The Journal of Nihon University School of Dentistry
Online ISSN : 1884-2984
Print ISSN : 0029-0432
ISSN-L : 0029-0432
Studies on the Consecutive Survey of Succedaneous and Permanent Dentition in the Japanese Children
Part 9 Retarded Calcification of the Upper and Lower Second Premolars
安藤 正一佐藤 昭雄中村 芳樹大島 章一鈴木 賢彦相沢 幸一
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ジャーナル フリー

1973 年 15 巻 4 号 p. 103-112

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As is shown by Figs. 1 to 4, those second premolars in which calcification was retarded at the initial examination (63 to 74 postnatal months) kept up the same trend in subsequent examination and their root formations were markedly less than normal, the tendency being more pronounced with boys. With boys, these teeth were found to have attained to relatively poor roots even at the final stage of our study (171 to 182 postnatal months). Therefore, it may be reasonably assumed that the same trend would be more or less carried into the subsequent stage of development even though we lack concrete data to substantiate the assumption. Generally speaking, the chronological assessment of the development of individual teeth should be compre-hensively made by taking into consideration such factors as the physical stature, weight [8], girdle of chest, bone age [9, 10, 11], sex maturity [12], as well as local factors including pathologic lesions of the root of precursor teeth [13, 14, 15] and effect of dental extraction [16]. Concerning the amount of root formation and eruption of teeth, GRøN [17] maintains that the degree of root formation has closer bearings on the eruption of teeth than postnatal or bone age and when a root has been formed by 3/4, a tooth erupts clinically. According to HAVVIKKO [18], the bone eruption is distinguished from the clinical eruption of teeth and though admitting certain variations among teeth, a root has been formed by 1/2 at bone eruption and 3/4 at clinical eruption. The authors hold the view [1] that the average root at the period of normal replacement process is about 1/2 of what will be at perfection and roughly corresponds to the long diameter of crown. Even if normal calcification is retarded, the amount of root formation at bone eruption is more or less normal as long as the precursor suffers from no pathologic lesion of some kind. In other words, even with successors in which retarded calcification is observed the bone eruption will take place when the amount of root formed comes to correspond to the length of crown. This is equally true of the mandible and maxilla.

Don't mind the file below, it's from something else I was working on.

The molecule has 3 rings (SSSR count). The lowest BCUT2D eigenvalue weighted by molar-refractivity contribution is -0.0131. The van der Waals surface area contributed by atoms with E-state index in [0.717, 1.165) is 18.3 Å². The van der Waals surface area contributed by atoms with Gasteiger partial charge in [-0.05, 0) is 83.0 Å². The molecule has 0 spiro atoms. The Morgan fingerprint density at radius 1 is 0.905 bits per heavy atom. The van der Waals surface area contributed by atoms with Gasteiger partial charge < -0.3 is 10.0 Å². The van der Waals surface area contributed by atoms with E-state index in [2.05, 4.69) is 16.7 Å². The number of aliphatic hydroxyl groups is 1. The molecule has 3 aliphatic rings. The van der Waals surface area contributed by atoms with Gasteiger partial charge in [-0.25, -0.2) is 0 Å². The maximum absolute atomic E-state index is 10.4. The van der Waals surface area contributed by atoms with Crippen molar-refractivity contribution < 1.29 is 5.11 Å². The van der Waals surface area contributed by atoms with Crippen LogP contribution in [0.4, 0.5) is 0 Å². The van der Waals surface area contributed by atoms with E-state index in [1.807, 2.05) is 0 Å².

The mean period of bone eruption of calcification-retarded premolars is as late as 19 months in boys and 6 months in girls. This discrepancy is more pronounced in the mandible than in the maxilla..
Hitherto, the growth pattern of human teeth by MASSLER and SCHOUR [4] has been accepted as standard. According to this growth pattern, the crown of first premolar begins its calcification in 1 1/2 to 2 years reaching the perfection in 5 to 6 years, while that of second premolar begins in 2 to 2 1/2 years and reaches the perfection in 6 to 7 years. Therefore, both the beginning and perfection of first premolar is sooner by one year.
In our present study, however, not a few of the samples in the initial examination (5 yr. 3 mos. to 6 yr. 2 mos.) were observed to reveal mere traces of calcification of their roots. On the other hand, no retarded calcification of first premolars to such a great degree was noted. In addition, a large measure of variation was observed relative to the degree of calcification of upper and lower second premolars. It follows then that the above standard data do not necessarily represent reliable information in clinical environment. The study material of MASSLER and SCHOUR is not exactly known and they have drawn on the previous data by LOGAN and KRONFELD [19]. The latter based their findings on the corpses of children and, for thisreason, they cannot be said to be consecutive or vertical in any sense. SATO and others [20, 21] pointed out that it was not proper to cite these data as if standard.
On the other hand, the vertical study by GARN, LEWIS and POLACHECK [6] established the existence of large individual variations in the eruption of mandibular premolars and molars, and also pointed lack of recognition of this fact at large. Other investigators including FANNING [15], HAVVIKKO [18], KANEDA [22]

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